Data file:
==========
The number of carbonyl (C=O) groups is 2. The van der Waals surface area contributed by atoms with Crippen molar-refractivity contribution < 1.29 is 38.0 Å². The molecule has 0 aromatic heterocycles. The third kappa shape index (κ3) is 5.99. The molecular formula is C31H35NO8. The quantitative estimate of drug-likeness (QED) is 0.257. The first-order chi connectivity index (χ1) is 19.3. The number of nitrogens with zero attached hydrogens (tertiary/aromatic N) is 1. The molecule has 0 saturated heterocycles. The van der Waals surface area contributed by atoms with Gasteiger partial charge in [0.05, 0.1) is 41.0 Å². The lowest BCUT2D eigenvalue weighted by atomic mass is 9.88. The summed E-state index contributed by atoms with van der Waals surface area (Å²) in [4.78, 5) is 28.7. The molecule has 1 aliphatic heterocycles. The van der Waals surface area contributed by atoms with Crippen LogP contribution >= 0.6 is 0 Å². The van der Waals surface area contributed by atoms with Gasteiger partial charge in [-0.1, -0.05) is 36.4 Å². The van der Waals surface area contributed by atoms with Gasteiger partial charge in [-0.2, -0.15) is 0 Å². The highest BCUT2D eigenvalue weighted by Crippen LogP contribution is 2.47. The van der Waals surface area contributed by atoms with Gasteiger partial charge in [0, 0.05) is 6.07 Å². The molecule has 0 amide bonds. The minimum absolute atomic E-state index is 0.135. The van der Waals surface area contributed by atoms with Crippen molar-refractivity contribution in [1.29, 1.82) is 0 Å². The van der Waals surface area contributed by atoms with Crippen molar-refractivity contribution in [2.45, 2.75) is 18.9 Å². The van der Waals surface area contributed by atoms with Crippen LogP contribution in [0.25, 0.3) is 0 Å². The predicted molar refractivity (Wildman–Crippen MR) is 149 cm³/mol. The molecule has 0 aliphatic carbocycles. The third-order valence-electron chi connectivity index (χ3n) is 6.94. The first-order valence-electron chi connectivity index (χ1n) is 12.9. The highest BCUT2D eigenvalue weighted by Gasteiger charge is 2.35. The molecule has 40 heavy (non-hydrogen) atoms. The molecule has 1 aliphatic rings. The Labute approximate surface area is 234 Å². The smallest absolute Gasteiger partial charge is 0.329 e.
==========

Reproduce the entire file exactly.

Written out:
The number of carbonyl (C=O) groups is 2. The van der Waals surface area contributed by atoms with Crippen molar-refractivity contribution < 1.29 is 38.0 Å². The molecule has 0 aromatic heterocycles. The third kappa shape index (κ3) is 5.99. The molecular formula is C31H35NO8. The quantitative estimate of drug-likeness (QED) is 0.257. The first-order chi connectivity index (χ1) is 19.3. The number of nitrogens with zero attached hydrogens (tertiary/aromatic N) is 1. The molecule has 0 saturated heterocycles. The van der Waals surface area contributed by atoms with Gasteiger partial charge in [0.05, 0.1) is 41.0 Å². The lowest BCUT2D eigenvalue weighted by atomic mass is 9.88. The summed E-state index contributed by atoms with van der Waals surface area (Å²) in [4.78, 5) is 28.7. The molecule has 1 aliphatic heterocycles. The van der Waals surface area contributed by atoms with Crippen LogP contribution >= 0.6 is 0 Å². The van der Waals surface area contributed by atoms with Gasteiger partial charge in [-0.1, -0.05) is 36.4 Å². The van der Waals surface area contributed by atoms with Gasteiger partial charge in [-0.2, -0.15) is 0 Å². The highest BCUT2D eigenvalue weighted by Crippen LogP contribution is 2.47. The van der Waals surface area contributed by atoms with Gasteiger partial charge in [0, 0.05) is 6.07 Å². The molecule has 0 amide bonds. The minimum absolute atomic E-state index is 0.135. The van der Waals surface area contributed by atoms with Crippen molar-refractivity contribution in [1.29, 1.82) is 0 Å². The van der Waals surface area contributed by atoms with Crippen molar-refractivity contribution in [2.45, 2.75) is 18.9 Å². The van der Waals surface area contributed by atoms with Crippen LogP contribution in [0.25, 0.3) is 0 Å². The predicted molar refractivity (Wildman–Crippen MR) is 149 cm³/mol. The molecule has 0 aliphatic carbocycles. The third-order valence-electron chi connectivity index (χ3n) is 6.94. The first-order valence-electron chi connectivity index (χ1n) is 12.9. The highest BCUT2D eigenvalue weighted by Gasteiger charge is 2.35. The molecule has 40 heavy (non-hydrogen) atoms. The molecule has 1 aliphatic rings. The Labute approximate surface area is 234 Å². The smallest absolute Gasteiger partial charge is 0.329 e.